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Alexander was Great. His movie(s)? Not so much. How about the comic? – Alexander the Great (Four Color #688)

August 12, 2011

Alexander of Macedon has had a rather bleak history on the silver screen, not quite befitting the man who conquered most of his known world by the age of 33 (my current age — there’s a humbling thought, though he never wrote a blog, now did he…) and inspired Watchmen‘s Ozymandias to cut the Gordian Knot by killing millions of New Yorkers. Oliver Stone tried to argue that his Alexander failed because 2004 America wasn’t ready for its depiction of Alexander’s gay side. I think that’s called “denial.” The gay relationship was alluded to but never consummated, and no one wants to admit that they crafted an exercise in cinematic drudgery. You made a lead balloon, Ollie.

It followed in a not so proud tradition. If you’re ever having trouble getting to sleep, try popping 1956’s Alexander the Great into your DVD player. It’s like taking a tranquilizer dart in your backside, and one that was intended for a rampaging bull elephant. It’s Ambien in motion. And that means that, unlike the adaptation of Lawrence of Arabia, the comic associated with that production starts from a quality deficit. It’s one that it never overcomes.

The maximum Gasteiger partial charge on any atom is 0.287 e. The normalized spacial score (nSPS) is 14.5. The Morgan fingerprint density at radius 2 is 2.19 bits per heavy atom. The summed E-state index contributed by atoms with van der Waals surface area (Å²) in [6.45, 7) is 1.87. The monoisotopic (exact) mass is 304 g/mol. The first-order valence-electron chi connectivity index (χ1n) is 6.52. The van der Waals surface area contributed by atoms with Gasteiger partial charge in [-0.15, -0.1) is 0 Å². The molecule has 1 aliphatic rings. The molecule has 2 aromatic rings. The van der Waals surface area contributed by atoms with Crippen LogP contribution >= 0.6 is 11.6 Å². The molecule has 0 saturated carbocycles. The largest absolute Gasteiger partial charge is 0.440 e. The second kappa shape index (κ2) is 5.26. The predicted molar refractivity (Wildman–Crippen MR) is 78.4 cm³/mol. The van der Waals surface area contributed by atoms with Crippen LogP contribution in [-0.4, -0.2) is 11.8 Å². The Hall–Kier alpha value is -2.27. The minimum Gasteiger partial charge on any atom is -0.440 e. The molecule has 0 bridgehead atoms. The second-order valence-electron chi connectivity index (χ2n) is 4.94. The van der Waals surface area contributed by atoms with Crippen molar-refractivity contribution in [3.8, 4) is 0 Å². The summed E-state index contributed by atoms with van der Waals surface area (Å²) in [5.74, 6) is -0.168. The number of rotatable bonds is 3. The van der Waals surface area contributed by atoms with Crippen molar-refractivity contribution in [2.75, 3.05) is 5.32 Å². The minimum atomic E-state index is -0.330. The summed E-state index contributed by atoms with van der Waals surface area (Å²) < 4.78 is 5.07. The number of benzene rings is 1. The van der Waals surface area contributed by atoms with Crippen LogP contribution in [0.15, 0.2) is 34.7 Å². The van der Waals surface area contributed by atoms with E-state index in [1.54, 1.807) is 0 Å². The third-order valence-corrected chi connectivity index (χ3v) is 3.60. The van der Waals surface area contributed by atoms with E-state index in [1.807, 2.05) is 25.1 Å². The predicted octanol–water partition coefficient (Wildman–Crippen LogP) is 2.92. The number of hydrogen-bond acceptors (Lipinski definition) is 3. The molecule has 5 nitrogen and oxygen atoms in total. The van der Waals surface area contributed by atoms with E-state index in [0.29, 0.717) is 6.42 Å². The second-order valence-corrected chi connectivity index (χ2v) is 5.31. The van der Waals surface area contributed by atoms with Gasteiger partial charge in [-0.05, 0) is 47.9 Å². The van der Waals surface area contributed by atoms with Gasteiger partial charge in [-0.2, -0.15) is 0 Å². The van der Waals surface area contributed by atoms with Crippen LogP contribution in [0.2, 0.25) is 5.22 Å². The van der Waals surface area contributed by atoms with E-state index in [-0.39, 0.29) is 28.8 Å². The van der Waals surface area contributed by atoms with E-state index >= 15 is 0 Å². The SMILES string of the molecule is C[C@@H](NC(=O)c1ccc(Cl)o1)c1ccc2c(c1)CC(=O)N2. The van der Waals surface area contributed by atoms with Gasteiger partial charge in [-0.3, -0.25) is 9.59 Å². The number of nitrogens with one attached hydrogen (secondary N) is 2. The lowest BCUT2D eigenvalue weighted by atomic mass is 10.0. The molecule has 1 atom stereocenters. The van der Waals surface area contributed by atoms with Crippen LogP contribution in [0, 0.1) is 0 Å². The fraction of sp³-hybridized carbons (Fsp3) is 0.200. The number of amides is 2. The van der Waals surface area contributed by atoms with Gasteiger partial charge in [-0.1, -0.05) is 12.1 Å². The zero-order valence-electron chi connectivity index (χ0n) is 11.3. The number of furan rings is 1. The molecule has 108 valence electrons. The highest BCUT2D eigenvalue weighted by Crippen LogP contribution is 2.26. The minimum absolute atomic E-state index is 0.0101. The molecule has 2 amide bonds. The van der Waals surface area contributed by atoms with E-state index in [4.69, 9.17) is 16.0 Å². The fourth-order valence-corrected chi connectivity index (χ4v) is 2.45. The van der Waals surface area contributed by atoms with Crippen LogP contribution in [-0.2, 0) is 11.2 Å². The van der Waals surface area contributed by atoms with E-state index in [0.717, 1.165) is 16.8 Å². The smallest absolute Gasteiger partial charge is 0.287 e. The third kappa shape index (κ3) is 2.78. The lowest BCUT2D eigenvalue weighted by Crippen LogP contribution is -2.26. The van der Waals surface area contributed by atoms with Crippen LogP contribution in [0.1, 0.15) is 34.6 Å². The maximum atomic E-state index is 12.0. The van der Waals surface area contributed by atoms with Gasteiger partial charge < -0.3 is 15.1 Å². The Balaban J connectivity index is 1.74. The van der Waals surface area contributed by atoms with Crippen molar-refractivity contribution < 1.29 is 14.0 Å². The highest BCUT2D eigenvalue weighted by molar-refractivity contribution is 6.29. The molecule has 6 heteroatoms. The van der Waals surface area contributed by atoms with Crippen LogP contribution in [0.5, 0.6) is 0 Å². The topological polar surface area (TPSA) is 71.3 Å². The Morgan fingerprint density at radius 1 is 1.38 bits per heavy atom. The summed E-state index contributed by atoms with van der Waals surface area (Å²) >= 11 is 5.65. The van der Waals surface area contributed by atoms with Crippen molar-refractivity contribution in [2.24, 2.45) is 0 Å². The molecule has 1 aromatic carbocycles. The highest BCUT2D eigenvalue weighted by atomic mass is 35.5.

It tries, mainly through Alberto Giolitti’s art. All the expected biographical beats are within, including Alexander as a child single-handedly killing one of nature’s great beasts:

But the many battles, while nicely detailed, just don’t have the required energy:

The story rampages along like a boulder clunking downhill, without ever pausing or changing the pace to make it, you know, interesting. It’s a worthy successor to its celluloid source material, I suppose.

I still find this a better read than the old Classics Illustrated version of Cleopatra. Perhaps that’s my chauvinism speaking. And on a related note, Richard Burton, the star of this older Alexander film, also featured as Mark Anthony in the Elizabeth Taylor Cleopatra, one of the benchmark bombs in Hollywood history. It was on the set of that picture that Burton’s and Taylor’s well-chronicled romance began, and I’ve sometimes wondered if Liz turned to her new man at some point and said “You think you made a bad movie about one of the great names in history? Darling, just watch me sink this bitch!” Or something along those lines.

Anyway. I guess the lesson here is that real conquerors can make poor story subjects. Just wait till I get my hands on the comic for the John Wayne Genghis Kahn flick

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